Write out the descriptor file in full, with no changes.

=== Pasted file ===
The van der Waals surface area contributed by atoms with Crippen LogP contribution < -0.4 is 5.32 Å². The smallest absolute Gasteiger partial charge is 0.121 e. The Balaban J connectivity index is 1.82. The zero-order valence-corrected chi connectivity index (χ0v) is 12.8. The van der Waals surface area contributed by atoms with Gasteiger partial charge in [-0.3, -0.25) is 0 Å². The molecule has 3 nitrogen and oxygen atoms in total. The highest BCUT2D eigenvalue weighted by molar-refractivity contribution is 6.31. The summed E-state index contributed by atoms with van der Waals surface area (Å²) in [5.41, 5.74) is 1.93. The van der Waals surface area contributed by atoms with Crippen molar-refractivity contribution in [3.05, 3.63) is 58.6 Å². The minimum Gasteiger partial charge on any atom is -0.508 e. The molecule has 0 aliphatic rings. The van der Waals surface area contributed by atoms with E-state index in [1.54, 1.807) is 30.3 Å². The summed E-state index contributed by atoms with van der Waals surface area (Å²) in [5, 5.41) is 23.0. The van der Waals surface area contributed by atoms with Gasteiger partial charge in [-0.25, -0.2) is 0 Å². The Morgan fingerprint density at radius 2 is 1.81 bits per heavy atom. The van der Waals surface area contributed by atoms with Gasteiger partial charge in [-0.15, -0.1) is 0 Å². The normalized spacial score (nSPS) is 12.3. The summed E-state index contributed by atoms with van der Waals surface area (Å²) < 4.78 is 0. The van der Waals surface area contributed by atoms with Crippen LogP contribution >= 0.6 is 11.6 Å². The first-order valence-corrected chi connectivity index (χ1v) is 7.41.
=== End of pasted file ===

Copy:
The van der Waals surface area contributed by atoms with Crippen LogP contribution < -0.4 is 5.32 Å². The smallest absolute Gasteiger partial charge is 0.121 e. The Balaban J connectivity index is 1.82. The zero-order valence-corrected chi connectivity index (χ0v) is 12.8. The van der Waals surface area contributed by atoms with Gasteiger partial charge in [-0.3, -0.25) is 0 Å². The molecule has 3 nitrogen and oxygen atoms in total. The highest BCUT2D eigenvalue weighted by molar-refractivity contribution is 6.31. The summed E-state index contributed by atoms with van der Waals surface area (Å²) in [5.41, 5.74) is 1.93. The van der Waals surface area contributed by atoms with Crippen molar-refractivity contribution in [3.05, 3.63) is 58.6 Å². The minimum Gasteiger partial charge on any atom is -0.508 e. The molecule has 0 aliphatic rings. The van der Waals surface area contributed by atoms with E-state index in [1.54, 1.807) is 30.3 Å². The summed E-state index contributed by atoms with van der Waals surface area (Å²) in [5, 5.41) is 23.0. The van der Waals surface area contributed by atoms with Gasteiger partial charge in [-0.25, -0.2) is 0 Å². The Morgan fingerprint density at radius 2 is 1.81 bits per heavy atom. The van der Waals surface area contributed by atoms with Gasteiger partial charge in [-0.15, -0.1) is 0 Å². The normalized spacial score (nSPS) is 12.3. The summed E-state index contributed by atoms with van der Waals surface area (Å²) < 4.78 is 0. The van der Waals surface area contributed by atoms with Crippen LogP contribution >= 0.6 is 11.6 Å². The first-order valence-corrected chi connectivity index (χ1v) is 7.41.